There are alligators living in the New York City sewer system--slimy green snapping ones--ever since the actor who played Eddie Haskell died in Vietnam. I heard it all from the disappearing hitchhiker--the one who always starts talking about God.
Wait a minute. How do we all "know" stories like that? No full-page ads, no marketing blitz. In fact, not a single one of those advertising dollars that you and I cry we don't have was ever spent to hawk those yarns. And yet we can all recognize these wacked-out tales--and every person we meet seems to know about them, too.
So here's my question: What if it were your product that everyone knew so well? Hmmm?
I'm talking buzz. The grapevine, the rumors, the whisper in your ear. Those very off-the-record tidbits that you and I share over a slice of deep dish in the student lounge. It's the outrageous occurrence that someone just saw and can't wait to describe, and the friend-of-a-friend who just bought something incredibly cool. It's yada, yada, yada.
And that's the most powerful marketing machine in the world. Because in today's cyber-joined reality, every "have you heard?" can get clicked to a zillion other hackers faster than you can download the latest pictures of Anna Kournakova. Traditional advertising is dead--even Titanic-sized billboards don't fetch a glance anymore. But we all still read the scribblings on the bathroom wall.
You've heard of a computer virus. (Poof--it's everywhere!) Now meet the virus of marketing. Basically, its a business message that attaches to its host and then spreads to other customers in an epidemic called incredible sales. Do it properly, and "viral marketing" can be a very good thing.
So whether it's that "e-mail to a friend" button just tempting you to click it, or a pair of real (and very satisfied) lips whispering persuasive endorsements into receptive ears, viral marketing can transmit your business message at biological speed. Faster than a rumor in a college dorm, at no cost to you. Cool.
So are you prepared to turn your new business into the next urban legend? That juicy piece of gossip that people can't live without? Then begin by reading the viral-marketing chain letter we've written below. Because these eight tips will turn your business into a very contagious thing.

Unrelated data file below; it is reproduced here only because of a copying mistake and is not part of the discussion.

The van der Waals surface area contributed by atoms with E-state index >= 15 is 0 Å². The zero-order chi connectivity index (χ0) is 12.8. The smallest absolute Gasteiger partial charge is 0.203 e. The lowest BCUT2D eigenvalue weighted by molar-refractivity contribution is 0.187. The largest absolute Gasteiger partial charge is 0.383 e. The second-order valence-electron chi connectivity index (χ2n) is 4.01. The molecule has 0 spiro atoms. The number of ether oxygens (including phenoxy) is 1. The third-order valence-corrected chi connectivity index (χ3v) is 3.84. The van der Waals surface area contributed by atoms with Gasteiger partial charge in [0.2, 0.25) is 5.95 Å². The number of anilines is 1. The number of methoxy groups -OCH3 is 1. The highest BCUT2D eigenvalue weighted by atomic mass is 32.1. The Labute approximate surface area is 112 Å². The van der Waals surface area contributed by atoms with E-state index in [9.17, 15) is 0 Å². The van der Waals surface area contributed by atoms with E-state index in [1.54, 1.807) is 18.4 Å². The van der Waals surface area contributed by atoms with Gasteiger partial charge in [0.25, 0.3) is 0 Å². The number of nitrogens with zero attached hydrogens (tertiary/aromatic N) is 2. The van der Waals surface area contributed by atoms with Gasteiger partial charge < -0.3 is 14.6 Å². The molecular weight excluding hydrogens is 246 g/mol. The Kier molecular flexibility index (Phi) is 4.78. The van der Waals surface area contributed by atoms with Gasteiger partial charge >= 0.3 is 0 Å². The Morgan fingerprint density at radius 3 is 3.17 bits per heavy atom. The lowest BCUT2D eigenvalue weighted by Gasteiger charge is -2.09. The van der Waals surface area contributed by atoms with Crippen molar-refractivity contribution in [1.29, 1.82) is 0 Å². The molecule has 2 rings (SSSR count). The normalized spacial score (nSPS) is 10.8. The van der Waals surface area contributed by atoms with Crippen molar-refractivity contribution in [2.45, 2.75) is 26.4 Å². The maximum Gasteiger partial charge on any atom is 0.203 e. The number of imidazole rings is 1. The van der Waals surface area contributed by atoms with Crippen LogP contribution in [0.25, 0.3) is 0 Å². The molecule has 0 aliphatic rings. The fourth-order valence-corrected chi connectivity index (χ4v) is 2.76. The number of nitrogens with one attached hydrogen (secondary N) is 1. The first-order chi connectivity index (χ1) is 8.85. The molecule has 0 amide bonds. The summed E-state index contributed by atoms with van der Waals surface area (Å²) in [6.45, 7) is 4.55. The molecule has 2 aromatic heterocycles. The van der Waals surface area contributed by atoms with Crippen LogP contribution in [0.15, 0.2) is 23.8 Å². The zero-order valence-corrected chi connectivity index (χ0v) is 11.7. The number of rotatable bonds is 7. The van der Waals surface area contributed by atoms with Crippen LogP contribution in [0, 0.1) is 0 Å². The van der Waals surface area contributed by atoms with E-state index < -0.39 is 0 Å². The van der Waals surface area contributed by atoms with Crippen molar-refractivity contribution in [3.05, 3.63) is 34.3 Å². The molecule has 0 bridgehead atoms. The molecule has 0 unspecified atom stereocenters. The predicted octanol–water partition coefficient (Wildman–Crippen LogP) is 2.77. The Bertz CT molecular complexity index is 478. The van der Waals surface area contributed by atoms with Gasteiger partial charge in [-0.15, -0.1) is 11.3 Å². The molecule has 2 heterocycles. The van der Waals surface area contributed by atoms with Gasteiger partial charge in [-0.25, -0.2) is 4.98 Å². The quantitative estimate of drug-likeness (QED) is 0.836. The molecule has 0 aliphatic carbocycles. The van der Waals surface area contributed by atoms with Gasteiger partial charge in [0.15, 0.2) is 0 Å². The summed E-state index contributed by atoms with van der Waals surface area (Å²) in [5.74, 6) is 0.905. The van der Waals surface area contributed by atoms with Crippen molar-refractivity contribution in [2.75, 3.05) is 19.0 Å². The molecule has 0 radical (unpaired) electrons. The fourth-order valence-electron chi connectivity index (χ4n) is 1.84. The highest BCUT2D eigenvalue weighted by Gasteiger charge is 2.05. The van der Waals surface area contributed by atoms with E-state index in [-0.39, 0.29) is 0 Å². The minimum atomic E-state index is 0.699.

1. Pursue the cool. Madonna put nice girls in bustiers, and James Dean made rebels of us all. How did it happen? Tastemakers endorse something by doing it, and the rest of us follow. They start the commotion (like Rosie's Tickle-Me-Elmo), and we go into buying motion.
To spread the viral message about your firm, you just need to get the right person to "sneeze" what you do. Sell the president of the Realtors Association on your house-painting service. Convince the "Outdoors" columnist to review your rafting vacations. Or get the gadget hounds and urban kids to make your streetwise electronics cool.
However you do it, get your message to the influential people who can start the buzz. Then look who's talking now.
2. Let's give them something to talk about. "I know where you can get a terrific deal on software," someone tells you at a party. "My carpet guy can get those stains out for you," your sister informs you. Guess what. Recommending a great product makes people feel smart. Like they're important. They know the answer. Give a customer a great product, and you become their brag.
To do it, fill a burning need. People don't find baby-sitters or landscapers through advertising--they hear about them at weddings and bar mitzvahs. We all share the unusual ("Vinny's Cameras gives free film"), the scandalous ("You have to see the bikini car wash!") and the radical (Remember the first time you saw a Walkman? "What's that--and where can I get one?"). Now you've got them talking.
3. A tight little package. This is all you desire in your viral blurb: easy to explain ("They sell the most beautiful earrings") and instantly understandable ("Your kids will love these toys!"). Always stand out (the best service, the biggest selection) in a way the customer will want to share. And be so easy to remember ("It's called 1-800-Flowers") that your message never gets lost on the tip of a tongue.
Pop quiz. Describe your firm, right now, until you say it virally right. If you can't do it, your customers won't.
4. It's like the measles in kindergarten. Your viral message will spread best if you "sneeze" it in the right direction--in Starbucks, at Gymboree or wherever your target customers are likely to be found.
Once you do that, find your "Typhoid Marys"--the people who'll spread your business even as they pursue their own. The bridal shop who recommends your limos just found another way to please their customers--and you reap the reward. Ditto when that Elvis Web site links to your vintage poster page. And when that boutique owner dishes about your shampoos, you soak up the sales.